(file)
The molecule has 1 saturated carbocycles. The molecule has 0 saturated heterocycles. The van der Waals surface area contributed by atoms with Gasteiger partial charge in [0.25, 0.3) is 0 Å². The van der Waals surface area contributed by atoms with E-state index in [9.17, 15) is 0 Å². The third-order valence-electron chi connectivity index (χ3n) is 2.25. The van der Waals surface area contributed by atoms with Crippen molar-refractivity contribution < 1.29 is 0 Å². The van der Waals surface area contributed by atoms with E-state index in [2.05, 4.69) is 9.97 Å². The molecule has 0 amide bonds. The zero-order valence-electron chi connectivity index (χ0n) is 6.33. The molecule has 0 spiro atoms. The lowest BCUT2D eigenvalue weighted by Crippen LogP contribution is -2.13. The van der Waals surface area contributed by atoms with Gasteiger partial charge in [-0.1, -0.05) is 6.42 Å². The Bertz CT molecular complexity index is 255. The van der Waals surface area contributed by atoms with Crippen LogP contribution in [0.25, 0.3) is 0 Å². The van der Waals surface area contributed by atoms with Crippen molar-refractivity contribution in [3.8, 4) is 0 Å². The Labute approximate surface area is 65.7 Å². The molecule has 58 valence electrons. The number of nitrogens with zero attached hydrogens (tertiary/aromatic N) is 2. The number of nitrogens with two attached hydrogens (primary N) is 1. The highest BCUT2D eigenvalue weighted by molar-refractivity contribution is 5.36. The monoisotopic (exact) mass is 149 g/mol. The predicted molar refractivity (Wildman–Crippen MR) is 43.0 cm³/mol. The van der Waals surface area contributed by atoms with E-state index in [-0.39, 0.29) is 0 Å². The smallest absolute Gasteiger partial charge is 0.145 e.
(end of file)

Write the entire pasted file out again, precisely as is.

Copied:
The molecule has 1 saturated carbocycles. The molecule has 0 saturated heterocycles. The van der Waals surface area contributed by atoms with Gasteiger partial charge in [0.25, 0.3) is 0 Å². The van der Waals surface area contributed by atoms with E-state index in [9.17, 15) is 0 Å². The third-order valence-electron chi connectivity index (χ3n) is 2.25. The van der Waals surface area contributed by atoms with Crippen molar-refractivity contribution < 1.29 is 0 Å². The van der Waals surface area contributed by atoms with E-state index in [2.05, 4.69) is 9.97 Å². The molecule has 0 amide bonds. The zero-order valence-electron chi connectivity index (χ0n) is 6.33. The molecule has 0 spiro atoms. The lowest BCUT2D eigenvalue weighted by Crippen LogP contribution is -2.13. The van der Waals surface area contributed by atoms with Gasteiger partial charge in [-0.1, -0.05) is 6.42 Å². The Bertz CT molecular complexity index is 255. The van der Waals surface area contributed by atoms with Crippen LogP contribution in [0.25, 0.3) is 0 Å². The van der Waals surface area contributed by atoms with Crippen molar-refractivity contribution in [3.8, 4) is 0 Å². The Labute approximate surface area is 65.7 Å². The molecule has 58 valence electrons. The number of nitrogens with zero attached hydrogens (tertiary/aromatic N) is 2. The number of nitrogens with two attached hydrogens (primary N) is 1. The highest BCUT2D eigenvalue weighted by molar-refractivity contribution is 5.36. The monoisotopic (exact) mass is 149 g/mol. The predicted molar refractivity (Wildman–Crippen MR) is 43.0 cm³/mol. The van der Waals surface area contributed by atoms with E-state index in [-0.39, 0.29) is 0 Å². The smallest absolute Gasteiger partial charge is 0.145 e.